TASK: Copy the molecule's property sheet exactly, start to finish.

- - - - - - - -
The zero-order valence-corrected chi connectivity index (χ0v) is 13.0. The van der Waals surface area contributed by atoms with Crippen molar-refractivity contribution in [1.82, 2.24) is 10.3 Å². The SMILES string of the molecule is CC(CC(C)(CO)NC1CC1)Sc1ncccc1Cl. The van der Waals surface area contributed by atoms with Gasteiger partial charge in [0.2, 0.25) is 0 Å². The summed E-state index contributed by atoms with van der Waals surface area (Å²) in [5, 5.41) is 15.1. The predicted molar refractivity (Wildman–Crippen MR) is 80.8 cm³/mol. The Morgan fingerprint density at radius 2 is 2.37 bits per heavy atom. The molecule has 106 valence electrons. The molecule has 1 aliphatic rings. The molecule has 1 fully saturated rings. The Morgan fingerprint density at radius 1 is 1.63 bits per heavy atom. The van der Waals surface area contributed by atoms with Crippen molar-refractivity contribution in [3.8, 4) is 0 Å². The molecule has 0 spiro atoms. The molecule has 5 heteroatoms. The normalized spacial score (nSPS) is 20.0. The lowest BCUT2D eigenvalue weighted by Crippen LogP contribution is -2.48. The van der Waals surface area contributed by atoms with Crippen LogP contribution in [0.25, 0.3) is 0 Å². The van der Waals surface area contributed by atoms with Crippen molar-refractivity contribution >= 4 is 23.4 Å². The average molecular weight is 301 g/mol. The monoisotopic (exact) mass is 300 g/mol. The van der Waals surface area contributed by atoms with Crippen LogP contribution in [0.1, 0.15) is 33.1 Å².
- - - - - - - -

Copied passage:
The zero-order valence-corrected chi connectivity index (χ0v) is 13.0. The van der Waals surface area contributed by atoms with Crippen molar-refractivity contribution in [1.82, 2.24) is 10.3 Å². The SMILES string of the molecule is CC(CC(C)(CO)NC1CC1)Sc1ncccc1Cl. The van der Waals surface area contributed by atoms with Gasteiger partial charge in [0.2, 0.25) is 0 Å². The summed E-state index contributed by atoms with van der Waals surface area (Å²) in [5, 5.41) is 15.1. The predicted molar refractivity (Wildman–Crippen MR) is 80.8 cm³/mol. The Morgan fingerprint density at radius 2 is 2.37 bits per heavy atom. The molecule has 106 valence electrons. The molecule has 1 aliphatic rings. The molecule has 1 fully saturated rings. The Morgan fingerprint density at radius 1 is 1.63 bits per heavy atom. The van der Waals surface area contributed by atoms with Crippen molar-refractivity contribution in [3.8, 4) is 0 Å². The molecule has 0 spiro atoms. The molecule has 5 heteroatoms. The normalized spacial score (nSPS) is 20.0. The lowest BCUT2D eigenvalue weighted by Crippen LogP contribution is -2.48. The van der Waals surface area contributed by atoms with Crippen LogP contribution in [0.25, 0.3) is 0 Å². The van der Waals surface area contributed by atoms with Crippen molar-refractivity contribution >= 4 is 23.4 Å². The average molecular weight is 301 g/mol. The monoisotopic (exact) mass is 300 g/mol. The van der Waals surface area contributed by atoms with Crippen LogP contribution in [0.1, 0.15) is 33.1 Å².